The book on sale at Christie’s, to judge by the images (for, as readers will know, I am exiled to Florence for a month — I can not complain), shows Meghen at his most accomplished, providing a very regular upright bookhand which would look starched if it were not for the playful majuscules and descenders that Meghen could not, on occasion, resist including. With all this, it also has a set of miniatures. A fine manuscript and one that adds to our knowledge of both the scribe’s career and the milieu of English Renaissance activities at the very start of the sixteenth century, while Thomas More was still mastering Greek. The asking price is not unreasonable, especially when compared to other items in the sale — I think in particular of a manuscript of Mandeville’s Travels, 64 folios without significant illumination, which surely can only justify its putative cost of £150,000 – £200,000 because vernacular texts have a certain cachet among manuscript collectors. There is a premium on early examples of the English language, which means that the history of our nation’s more learned culture is relatively bon-marché. Rush, while stocks last.
If bonæ litteræ seems a curious title for this blog, think how much more curious it would seem if it read bone littere.
Bonæ litteræ – literally, ‘good letters’ – is well-known in humanist circles as the term favoured by Erasmus to describe polished literature. It was one of a chain of fashionable slogans used by devotees of the humanist enterprise. The earliest, and most enduring, was studia humanitatis, a phrase signifying ‘the studies of what it is to be human’ or, perhaps better, ‘the understanding about how to become truly human.’ The exact meaning matters less than its resonance: this was a phrase in a re-found oration of Cicero’s which could succinctly signify the commitment of a coterie of early quattrocento Florentines to rediscover and revive classical learning. Later in the century – and this is what the textbooks emphasise – studia humanitatis became to signify a defined educational curriculum. At that point, the phrase lost its innovative glow, and other slogans took its place.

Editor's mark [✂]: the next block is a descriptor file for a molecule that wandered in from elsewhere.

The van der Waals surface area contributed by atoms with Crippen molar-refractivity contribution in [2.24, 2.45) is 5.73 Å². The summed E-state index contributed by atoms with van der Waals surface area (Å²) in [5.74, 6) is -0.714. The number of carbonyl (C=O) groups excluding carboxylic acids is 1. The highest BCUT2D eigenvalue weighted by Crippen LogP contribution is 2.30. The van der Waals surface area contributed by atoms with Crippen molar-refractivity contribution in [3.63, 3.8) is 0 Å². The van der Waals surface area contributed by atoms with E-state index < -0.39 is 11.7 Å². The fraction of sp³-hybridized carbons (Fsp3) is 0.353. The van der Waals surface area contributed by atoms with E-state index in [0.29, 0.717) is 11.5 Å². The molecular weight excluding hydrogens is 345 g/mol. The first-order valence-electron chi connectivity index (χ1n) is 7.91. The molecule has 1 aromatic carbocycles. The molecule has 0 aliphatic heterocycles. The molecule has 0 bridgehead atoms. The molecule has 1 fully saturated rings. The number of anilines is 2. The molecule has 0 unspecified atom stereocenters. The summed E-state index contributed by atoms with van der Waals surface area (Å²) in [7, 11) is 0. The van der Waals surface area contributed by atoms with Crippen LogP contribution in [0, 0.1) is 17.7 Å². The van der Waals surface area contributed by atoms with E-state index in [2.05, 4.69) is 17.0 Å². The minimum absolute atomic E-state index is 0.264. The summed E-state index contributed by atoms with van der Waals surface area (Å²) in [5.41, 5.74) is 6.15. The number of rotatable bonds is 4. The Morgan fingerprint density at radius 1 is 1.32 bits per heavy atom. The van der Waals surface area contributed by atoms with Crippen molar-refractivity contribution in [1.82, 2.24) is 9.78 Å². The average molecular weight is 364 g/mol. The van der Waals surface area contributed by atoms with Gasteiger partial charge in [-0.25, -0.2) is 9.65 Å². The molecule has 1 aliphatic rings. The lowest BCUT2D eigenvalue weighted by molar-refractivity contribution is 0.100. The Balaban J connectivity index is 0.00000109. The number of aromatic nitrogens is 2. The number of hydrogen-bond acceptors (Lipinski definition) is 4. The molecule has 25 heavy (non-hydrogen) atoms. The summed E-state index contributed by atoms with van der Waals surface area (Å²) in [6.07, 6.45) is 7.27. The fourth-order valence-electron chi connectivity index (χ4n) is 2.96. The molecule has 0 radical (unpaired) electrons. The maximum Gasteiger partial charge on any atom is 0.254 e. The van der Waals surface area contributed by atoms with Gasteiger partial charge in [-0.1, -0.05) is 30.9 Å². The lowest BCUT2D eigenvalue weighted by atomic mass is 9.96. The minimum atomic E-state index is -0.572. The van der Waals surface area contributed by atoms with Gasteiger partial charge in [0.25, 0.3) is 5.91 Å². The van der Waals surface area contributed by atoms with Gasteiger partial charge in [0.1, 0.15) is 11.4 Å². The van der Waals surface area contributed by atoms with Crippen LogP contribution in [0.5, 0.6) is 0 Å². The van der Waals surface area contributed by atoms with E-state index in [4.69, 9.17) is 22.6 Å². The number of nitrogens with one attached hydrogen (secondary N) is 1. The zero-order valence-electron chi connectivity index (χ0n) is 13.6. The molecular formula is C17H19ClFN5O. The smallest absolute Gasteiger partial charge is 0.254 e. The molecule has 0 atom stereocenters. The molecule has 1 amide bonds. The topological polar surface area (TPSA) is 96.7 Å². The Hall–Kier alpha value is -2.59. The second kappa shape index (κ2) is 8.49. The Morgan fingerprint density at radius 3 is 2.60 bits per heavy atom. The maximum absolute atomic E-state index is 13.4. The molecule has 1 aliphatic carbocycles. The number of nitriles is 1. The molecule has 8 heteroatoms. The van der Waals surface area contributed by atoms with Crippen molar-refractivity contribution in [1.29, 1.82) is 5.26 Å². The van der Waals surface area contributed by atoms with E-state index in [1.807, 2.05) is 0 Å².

The early humanists – men like Leonardo Bruni and Poggio Bracciolini – not only wanted to write afresh, they wanted their texts to look fresh. And so, there was a reform both of handwriting and of the presentation of the book, with a large display script of separated letters – the origin, when manuscripts turned into printed books, of Roman type – and an insistence that margins should not be stuffed with commentary in a tiny hand but should stand wide and white, so as not to detract from the classical or classicising text in front of the reader. As one small but significant part of this agenda, there was a reform of spelling. In Latin, there are several words which have two vowels together which make one sound, what is called a diphthong. If one of those vowels is missed out, it can transform the word into a completely different one: so, for example, aequus means ‘fair’ or ‘right’, but equus means ‘horse.’ In medieval script, the two words had become indistinguishable as marking the diphthong had fallen into disuse. So, ‘bone littere’ would be a thoroughly medieval name for this blog. The early humanists insisted on returning to the full spelling and writing both vowels, which would give us bonae litterae. But the humanist also tended to elide together the two vowels to signify they should be pronounced as one sound, and the most usual form became that which you see in this title.
In short, it may be that de minimis curat non lex: the law may not be concerned with the tiniest matters – but a scholar certainly should be.